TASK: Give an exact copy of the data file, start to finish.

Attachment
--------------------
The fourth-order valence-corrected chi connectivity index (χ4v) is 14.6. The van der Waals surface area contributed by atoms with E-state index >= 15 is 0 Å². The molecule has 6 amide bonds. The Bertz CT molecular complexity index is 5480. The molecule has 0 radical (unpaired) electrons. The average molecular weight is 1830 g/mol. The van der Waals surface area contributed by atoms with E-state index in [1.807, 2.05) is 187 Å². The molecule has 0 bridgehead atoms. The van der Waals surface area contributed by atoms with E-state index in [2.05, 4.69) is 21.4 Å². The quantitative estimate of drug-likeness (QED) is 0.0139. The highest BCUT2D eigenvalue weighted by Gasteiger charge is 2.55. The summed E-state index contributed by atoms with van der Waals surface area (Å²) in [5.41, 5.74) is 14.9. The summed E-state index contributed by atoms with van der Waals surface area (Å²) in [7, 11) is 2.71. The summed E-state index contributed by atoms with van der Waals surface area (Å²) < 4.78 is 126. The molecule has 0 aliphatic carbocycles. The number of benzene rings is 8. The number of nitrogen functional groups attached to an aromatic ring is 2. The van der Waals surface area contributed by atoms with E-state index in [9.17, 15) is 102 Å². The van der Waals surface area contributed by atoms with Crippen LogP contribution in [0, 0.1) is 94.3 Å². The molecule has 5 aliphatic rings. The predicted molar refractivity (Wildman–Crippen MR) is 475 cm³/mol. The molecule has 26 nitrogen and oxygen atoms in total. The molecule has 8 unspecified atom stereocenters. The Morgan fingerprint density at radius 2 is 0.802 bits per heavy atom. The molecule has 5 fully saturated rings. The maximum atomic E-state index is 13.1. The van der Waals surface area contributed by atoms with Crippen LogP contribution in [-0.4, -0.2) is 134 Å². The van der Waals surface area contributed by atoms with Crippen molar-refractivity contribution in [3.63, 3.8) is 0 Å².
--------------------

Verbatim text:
The fourth-order valence-corrected chi connectivity index (χ4v) is 14.6. The van der Waals surface area contributed by atoms with E-state index >= 15 is 0 Å². The molecule has 6 amide bonds. The Bertz CT molecular complexity index is 5480. The molecule has 0 radical (unpaired) electrons. The average molecular weight is 1830 g/mol. The van der Waals surface area contributed by atoms with E-state index in [1.807, 2.05) is 187 Å². The molecule has 0 bridgehead atoms. The van der Waals surface area contributed by atoms with E-state index in [2.05, 4.69) is 21.4 Å². The quantitative estimate of drug-likeness (QED) is 0.0139. The highest BCUT2D eigenvalue weighted by Gasteiger charge is 2.55. The summed E-state index contributed by atoms with van der Waals surface area (Å²) in [5.41, 5.74) is 14.9. The summed E-state index contributed by atoms with van der Waals surface area (Å²) in [7, 11) is 2.71. The summed E-state index contributed by atoms with van der Waals surface area (Å²) < 4.78 is 126. The molecule has 0 aliphatic carbocycles. The number of benzene rings is 8. The number of nitrogen functional groups attached to an aromatic ring is 2. The van der Waals surface area contributed by atoms with E-state index in [9.17, 15) is 102 Å². The van der Waals surface area contributed by atoms with Crippen LogP contribution in [0, 0.1) is 94.3 Å². The molecule has 5 aliphatic rings. The predicted molar refractivity (Wildman–Crippen MR) is 475 cm³/mol. The molecule has 26 nitrogen and oxygen atoms in total. The molecule has 8 unspecified atom stereocenters. The Morgan fingerprint density at radius 2 is 0.802 bits per heavy atom. The molecule has 5 fully saturated rings. The maximum atomic E-state index is 13.1. The van der Waals surface area contributed by atoms with Crippen LogP contribution in [-0.4, -0.2) is 134 Å². The van der Waals surface area contributed by atoms with Crippen molar-refractivity contribution in [3.63, 3.8) is 0 Å².